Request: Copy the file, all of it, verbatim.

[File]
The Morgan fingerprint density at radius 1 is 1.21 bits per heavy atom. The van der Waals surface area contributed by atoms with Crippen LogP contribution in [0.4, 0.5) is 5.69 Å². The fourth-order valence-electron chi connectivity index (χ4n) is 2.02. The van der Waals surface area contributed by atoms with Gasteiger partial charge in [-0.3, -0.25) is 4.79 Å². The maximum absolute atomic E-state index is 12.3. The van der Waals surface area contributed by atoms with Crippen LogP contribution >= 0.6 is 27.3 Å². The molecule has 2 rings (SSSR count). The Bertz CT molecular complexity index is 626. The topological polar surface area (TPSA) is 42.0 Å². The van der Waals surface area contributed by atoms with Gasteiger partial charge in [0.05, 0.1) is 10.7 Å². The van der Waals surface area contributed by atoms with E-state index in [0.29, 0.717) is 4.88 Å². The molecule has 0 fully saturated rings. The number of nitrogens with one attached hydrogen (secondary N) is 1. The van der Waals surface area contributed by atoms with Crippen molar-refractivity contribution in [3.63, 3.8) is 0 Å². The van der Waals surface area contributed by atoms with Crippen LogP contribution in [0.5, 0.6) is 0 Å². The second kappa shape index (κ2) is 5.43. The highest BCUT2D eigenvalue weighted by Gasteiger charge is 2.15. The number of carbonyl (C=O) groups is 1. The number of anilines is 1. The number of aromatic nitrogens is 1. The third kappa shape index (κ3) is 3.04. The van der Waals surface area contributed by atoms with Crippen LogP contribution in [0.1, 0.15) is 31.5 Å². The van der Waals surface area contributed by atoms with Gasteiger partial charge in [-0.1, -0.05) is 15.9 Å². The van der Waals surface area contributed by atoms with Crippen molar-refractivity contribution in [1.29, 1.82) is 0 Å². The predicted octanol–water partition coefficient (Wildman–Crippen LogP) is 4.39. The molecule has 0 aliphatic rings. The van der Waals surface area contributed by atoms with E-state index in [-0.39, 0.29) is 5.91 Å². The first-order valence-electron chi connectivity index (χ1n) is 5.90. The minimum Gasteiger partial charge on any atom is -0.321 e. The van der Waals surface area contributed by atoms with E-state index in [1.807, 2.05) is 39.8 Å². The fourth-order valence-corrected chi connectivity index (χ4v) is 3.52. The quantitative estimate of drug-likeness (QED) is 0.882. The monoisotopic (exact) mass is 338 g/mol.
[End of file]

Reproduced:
The Morgan fingerprint density at radius 1 is 1.21 bits per heavy atom. The van der Waals surface area contributed by atoms with Crippen LogP contribution in [0.4, 0.5) is 5.69 Å². The fourth-order valence-electron chi connectivity index (χ4n) is 2.02. The van der Waals surface area contributed by atoms with Gasteiger partial charge in [-0.3, -0.25) is 4.79 Å². The maximum absolute atomic E-state index is 12.3. The van der Waals surface area contributed by atoms with Crippen LogP contribution >= 0.6 is 27.3 Å². The molecule has 2 rings (SSSR count). The Bertz CT molecular complexity index is 626. The topological polar surface area (TPSA) is 42.0 Å². The van der Waals surface area contributed by atoms with Gasteiger partial charge in [0.05, 0.1) is 10.7 Å². The van der Waals surface area contributed by atoms with E-state index in [0.29, 0.717) is 4.88 Å². The molecule has 0 fully saturated rings. The number of nitrogens with one attached hydrogen (secondary N) is 1. The van der Waals surface area contributed by atoms with Crippen molar-refractivity contribution in [3.63, 3.8) is 0 Å². The van der Waals surface area contributed by atoms with Crippen LogP contribution in [0.5, 0.6) is 0 Å². The second kappa shape index (κ2) is 5.43. The highest BCUT2D eigenvalue weighted by Gasteiger charge is 2.15. The number of carbonyl (C=O) groups is 1. The number of anilines is 1. The number of aromatic nitrogens is 1. The third kappa shape index (κ3) is 3.04. The van der Waals surface area contributed by atoms with Crippen LogP contribution in [0.1, 0.15) is 31.5 Å². The van der Waals surface area contributed by atoms with Gasteiger partial charge in [-0.1, -0.05) is 15.9 Å². The van der Waals surface area contributed by atoms with Crippen molar-refractivity contribution in [1.29, 1.82) is 0 Å². The predicted octanol–water partition coefficient (Wildman–Crippen LogP) is 4.39. The molecule has 0 aliphatic rings. The van der Waals surface area contributed by atoms with E-state index in [-0.39, 0.29) is 5.91 Å². The first-order valence-electron chi connectivity index (χ1n) is 5.90. The minimum Gasteiger partial charge on any atom is -0.321 e. The van der Waals surface area contributed by atoms with E-state index in [1.807, 2.05) is 39.8 Å². The fourth-order valence-corrected chi connectivity index (χ4v) is 3.52. The quantitative estimate of drug-likeness (QED) is 0.882. The monoisotopic (exact) mass is 338 g/mol.